Red-Footed Tortoise

Chelonoidis carbonaria

Scientific Name

Red-Footed Tortoise:  
Chelonoidis carbonaria

Distribution and Habitat

Geographic Range

The Red-footed tortoise is native to South America. It has also been introduced to many islands in the Caribbean.

Natural Habitat

The Red-foot occupies all types of forest habitat (rainforest, temperate forest, and dry thorn forest), and also dwells in savanna areas, including man-made grasslands resulting from ranching and slash-and-burn agricultural practices. Forest edges and savannas seem to be the preferred habitat for this species.

Physical Characteristics

  • Red-foot males are larger than females in carapace (the hard upper shell) length and weight, but are not wider or taller. Males can easily reach twenty pounds (9 kg) or more, while females weigh a bit less. As with other tortoise species, male Red-foots have a concave plastron (underside of shell). As Red-foots mature, both sexes develop an “hourglass” figure. Mature males also have longer and wider tails than females. They usually live 40–50 years.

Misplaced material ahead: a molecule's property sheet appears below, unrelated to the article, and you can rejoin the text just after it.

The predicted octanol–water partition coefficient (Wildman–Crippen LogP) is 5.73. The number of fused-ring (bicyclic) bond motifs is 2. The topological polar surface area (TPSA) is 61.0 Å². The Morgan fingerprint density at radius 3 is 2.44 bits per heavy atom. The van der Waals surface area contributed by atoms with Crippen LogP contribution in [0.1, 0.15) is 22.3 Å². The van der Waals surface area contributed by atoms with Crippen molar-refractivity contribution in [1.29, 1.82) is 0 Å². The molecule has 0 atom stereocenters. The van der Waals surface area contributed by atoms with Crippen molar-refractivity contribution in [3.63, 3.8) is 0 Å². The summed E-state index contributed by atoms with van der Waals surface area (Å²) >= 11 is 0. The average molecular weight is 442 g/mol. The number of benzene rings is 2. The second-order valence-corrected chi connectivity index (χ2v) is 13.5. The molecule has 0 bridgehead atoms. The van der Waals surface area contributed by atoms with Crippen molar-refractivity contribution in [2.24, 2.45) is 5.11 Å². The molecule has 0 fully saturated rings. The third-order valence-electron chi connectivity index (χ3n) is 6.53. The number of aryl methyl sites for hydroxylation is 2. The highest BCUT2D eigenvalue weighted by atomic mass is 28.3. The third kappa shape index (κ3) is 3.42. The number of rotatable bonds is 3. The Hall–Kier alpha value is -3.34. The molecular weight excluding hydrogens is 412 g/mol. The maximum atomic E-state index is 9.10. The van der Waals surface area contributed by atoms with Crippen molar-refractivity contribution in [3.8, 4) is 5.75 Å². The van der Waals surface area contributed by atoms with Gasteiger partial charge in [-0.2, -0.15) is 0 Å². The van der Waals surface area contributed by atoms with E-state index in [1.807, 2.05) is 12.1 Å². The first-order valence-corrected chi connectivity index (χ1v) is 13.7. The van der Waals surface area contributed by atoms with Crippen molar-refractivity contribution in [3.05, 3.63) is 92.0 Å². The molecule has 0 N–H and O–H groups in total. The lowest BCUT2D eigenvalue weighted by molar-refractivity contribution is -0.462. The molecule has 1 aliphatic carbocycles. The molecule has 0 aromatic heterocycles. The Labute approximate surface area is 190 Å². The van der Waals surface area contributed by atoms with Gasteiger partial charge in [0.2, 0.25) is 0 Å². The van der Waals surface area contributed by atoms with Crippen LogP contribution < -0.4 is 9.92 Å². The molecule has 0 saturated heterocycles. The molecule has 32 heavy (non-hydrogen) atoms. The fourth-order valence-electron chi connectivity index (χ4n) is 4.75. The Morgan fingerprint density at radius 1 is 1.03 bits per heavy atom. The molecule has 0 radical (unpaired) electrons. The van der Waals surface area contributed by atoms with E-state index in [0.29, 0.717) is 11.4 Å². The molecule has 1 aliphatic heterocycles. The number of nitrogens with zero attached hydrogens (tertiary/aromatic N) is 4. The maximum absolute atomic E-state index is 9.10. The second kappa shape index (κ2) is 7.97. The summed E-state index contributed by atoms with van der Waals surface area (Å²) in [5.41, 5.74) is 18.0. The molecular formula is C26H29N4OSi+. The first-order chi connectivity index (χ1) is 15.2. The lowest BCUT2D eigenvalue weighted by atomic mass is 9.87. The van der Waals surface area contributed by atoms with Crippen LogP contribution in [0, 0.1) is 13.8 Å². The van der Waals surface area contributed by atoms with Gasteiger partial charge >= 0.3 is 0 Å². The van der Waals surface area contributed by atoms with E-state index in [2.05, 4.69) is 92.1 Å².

Quick Facts

  1. In the wild, the Red-foot tortoise lays clutches of 5–15 eggs between July and September.

  2. This species is named due to the red, yellow, and orange scales on its limbs, head, and tail.


M&T Bank Rainforest Falls

Conservation Status

Least Concern: The Red-Footed Tortoise is common or abundant and is likely to survive in the wild.

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Red-foot tortoises are herbivorous. In captivity, Red-foots should be fed a mixture of high calcium greens, fruits, vegetables, and flowers with a small amount of animal protein. Appropriate greens include dandelion greens, turnip greens, collard greens, endive and escarole lettuce, green leaf and red leaf lettuces, grape leaves, and hibiscus leaves.